Jews from around the world made a pilgrimage to Hebron over the weekend to pay homage to the matriarch Sarah, whose death led to the purchase by her husband Abraham of a burial plot there, a transaction recounted in last week’s parsha of Chayei Sarah.
Between 40,000 and 50,000 Jews converged on Hebron and its adjacent sister city of Kiryat Arba, with festivities centering around the Kever ha Machpelah, an edifice built 2,000 years ago by King Herod atop the burial cave that is said to be the final resting place not only of Sarah, but also of Abraham, Isaac and Jacob, as well as Rebecca and Leah.
“I think of it as Woodstock meets the Bible,” Hebron Jewish Community spokesman Yishai Fleisher told JNS. “On the one hand, it’s an incredible festival that includes spirituality, lectures, Friday- and Saturday-night music, but at the same time, the main event is the reading of the Torah portion, which describes the purchase of this plot of land by Abraham.”
“There is nothing like reading that ancient scroll in that ancient spot together with the children of that place, the Jewish people,” he said.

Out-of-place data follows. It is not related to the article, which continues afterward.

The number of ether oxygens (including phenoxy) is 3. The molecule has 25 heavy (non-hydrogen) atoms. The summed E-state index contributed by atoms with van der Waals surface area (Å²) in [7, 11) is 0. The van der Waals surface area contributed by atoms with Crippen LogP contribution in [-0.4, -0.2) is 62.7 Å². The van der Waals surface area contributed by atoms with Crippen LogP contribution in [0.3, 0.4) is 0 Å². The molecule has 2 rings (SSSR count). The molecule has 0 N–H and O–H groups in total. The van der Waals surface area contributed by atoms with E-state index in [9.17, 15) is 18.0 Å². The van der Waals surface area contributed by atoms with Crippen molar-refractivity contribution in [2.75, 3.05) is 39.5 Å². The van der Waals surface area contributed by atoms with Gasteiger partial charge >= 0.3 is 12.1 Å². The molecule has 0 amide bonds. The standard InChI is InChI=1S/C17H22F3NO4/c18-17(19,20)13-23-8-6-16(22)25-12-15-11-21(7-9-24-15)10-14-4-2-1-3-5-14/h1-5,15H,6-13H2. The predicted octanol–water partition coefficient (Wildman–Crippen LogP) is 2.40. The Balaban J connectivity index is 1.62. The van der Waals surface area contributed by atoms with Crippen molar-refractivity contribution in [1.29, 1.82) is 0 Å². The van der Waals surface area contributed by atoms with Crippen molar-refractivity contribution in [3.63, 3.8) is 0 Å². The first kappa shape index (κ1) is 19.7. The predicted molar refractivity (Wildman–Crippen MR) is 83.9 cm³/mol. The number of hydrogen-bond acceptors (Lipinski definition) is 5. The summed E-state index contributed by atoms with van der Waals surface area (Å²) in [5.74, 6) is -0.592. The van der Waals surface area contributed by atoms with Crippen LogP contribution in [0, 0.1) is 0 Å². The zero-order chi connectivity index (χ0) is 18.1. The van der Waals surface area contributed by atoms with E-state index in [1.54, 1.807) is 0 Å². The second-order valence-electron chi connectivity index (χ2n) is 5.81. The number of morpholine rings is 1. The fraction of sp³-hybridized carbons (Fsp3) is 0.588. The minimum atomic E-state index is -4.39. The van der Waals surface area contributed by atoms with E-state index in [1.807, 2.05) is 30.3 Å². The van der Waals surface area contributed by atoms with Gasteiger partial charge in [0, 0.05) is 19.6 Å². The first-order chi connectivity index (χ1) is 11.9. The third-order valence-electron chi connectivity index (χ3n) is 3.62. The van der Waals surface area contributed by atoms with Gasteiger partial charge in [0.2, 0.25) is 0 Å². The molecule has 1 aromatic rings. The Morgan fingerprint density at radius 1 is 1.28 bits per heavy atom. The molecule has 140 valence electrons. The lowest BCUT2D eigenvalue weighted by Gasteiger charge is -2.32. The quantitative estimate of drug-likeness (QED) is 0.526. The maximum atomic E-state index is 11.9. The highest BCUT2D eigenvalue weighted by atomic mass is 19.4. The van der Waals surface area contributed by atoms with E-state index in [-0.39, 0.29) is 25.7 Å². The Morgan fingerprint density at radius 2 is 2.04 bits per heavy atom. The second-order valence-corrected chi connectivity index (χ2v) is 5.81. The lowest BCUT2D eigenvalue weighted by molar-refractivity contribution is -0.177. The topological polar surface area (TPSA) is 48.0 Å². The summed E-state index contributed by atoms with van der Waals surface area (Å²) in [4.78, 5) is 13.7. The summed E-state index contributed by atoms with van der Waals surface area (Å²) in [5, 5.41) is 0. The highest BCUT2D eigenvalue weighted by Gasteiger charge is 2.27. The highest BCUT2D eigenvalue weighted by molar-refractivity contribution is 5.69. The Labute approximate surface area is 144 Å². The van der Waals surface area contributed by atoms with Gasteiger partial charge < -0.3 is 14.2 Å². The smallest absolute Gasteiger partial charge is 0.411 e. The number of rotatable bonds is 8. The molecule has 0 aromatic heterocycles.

The 1,000 Israelis living in Hebron are currently allowed access to just 3 percent of the 250,000-person city. Their portion contains the Tomb of the Patriarchs and Matriarchs, but is highly regulated by the Israeli government.
Despite the extensive Jewish history at the location, UNESCO declared the tomb a Palestinian World Heritage Site in 2017.
Due to the small number of Jewish homes and institutions available to house guests, hundreds of visitors arrived with tents or trailers, setting up makeshift camps in pre-designated areas and cramming into any available unused space, slowing traffic through the area before and after Shabbat to a crawl.
However, the majority of pilgrims were welcomed in nearby Kiryat Arba, which is home to 9,000 people. From here, the visitors were able to walk to Hebron, with the help of an increased number of IDF forces on hand to oversee the safety of the event.